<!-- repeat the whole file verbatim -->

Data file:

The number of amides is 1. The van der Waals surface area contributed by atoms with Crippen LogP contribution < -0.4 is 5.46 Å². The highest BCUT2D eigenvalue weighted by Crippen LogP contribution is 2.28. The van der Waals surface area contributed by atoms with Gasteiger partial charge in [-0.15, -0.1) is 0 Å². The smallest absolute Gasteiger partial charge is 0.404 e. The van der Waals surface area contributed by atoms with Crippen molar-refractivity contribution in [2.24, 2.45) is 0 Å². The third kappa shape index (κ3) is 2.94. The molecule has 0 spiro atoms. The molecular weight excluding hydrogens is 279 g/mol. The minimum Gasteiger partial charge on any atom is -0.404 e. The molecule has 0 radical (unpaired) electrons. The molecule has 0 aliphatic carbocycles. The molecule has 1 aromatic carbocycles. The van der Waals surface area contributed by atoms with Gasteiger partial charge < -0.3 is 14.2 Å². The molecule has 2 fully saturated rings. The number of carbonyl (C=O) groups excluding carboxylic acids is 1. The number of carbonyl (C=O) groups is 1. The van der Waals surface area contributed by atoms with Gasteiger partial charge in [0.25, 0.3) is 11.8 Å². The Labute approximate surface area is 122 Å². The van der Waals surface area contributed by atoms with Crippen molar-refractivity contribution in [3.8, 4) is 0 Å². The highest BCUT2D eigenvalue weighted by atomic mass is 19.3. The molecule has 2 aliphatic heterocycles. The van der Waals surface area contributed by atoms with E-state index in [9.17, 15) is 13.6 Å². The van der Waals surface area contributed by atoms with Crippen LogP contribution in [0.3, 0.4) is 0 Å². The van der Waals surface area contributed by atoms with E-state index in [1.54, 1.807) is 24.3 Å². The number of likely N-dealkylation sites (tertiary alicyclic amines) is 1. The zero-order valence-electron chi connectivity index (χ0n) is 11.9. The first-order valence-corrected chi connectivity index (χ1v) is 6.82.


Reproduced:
The number of amides is 1. The van der Waals surface area contributed by atoms with Crippen LogP contribution < -0.4 is 5.46 Å². The highest BCUT2D eigenvalue weighted by Crippen LogP contribution is 2.28. The van der Waals surface area contributed by atoms with Gasteiger partial charge in [-0.15, -0.1) is 0 Å². The smallest absolute Gasteiger partial charge is 0.404 e. The van der Waals surface area contributed by atoms with Crippen molar-refractivity contribution in [2.24, 2.45) is 0 Å². The third kappa shape index (κ3) is 2.94. The molecule has 0 spiro atoms. The molecular weight excluding hydrogens is 279 g/mol. The minimum Gasteiger partial charge on any atom is -0.404 e. The molecule has 0 radical (unpaired) electrons. The molecule has 0 aliphatic carbocycles. The molecule has 1 aromatic carbocycles. The van der Waals surface area contributed by atoms with Gasteiger partial charge < -0.3 is 14.2 Å². The molecule has 2 fully saturated rings. The number of carbonyl (C=O) groups excluding carboxylic acids is 1. The number of carbonyl (C=O) groups is 1. The van der Waals surface area contributed by atoms with Gasteiger partial charge in [0.25, 0.3) is 11.8 Å². The Labute approximate surface area is 122 Å². The van der Waals surface area contributed by atoms with Crippen molar-refractivity contribution in [3.8, 4) is 0 Å². The highest BCUT2D eigenvalue weighted by atomic mass is 19.3. The molecule has 2 aliphatic heterocycles. The van der Waals surface area contributed by atoms with E-state index in [9.17, 15) is 13.6 Å². The van der Waals surface area contributed by atoms with Crippen LogP contribution in [0.3, 0.4) is 0 Å². The van der Waals surface area contributed by atoms with E-state index in [1.54, 1.807) is 24.3 Å². The number of likely N-dealkylation sites (tertiary alicyclic amines) is 1. The zero-order valence-electron chi connectivity index (χ0n) is 11.9. The first-order valence-corrected chi connectivity index (χ1v) is 6.82.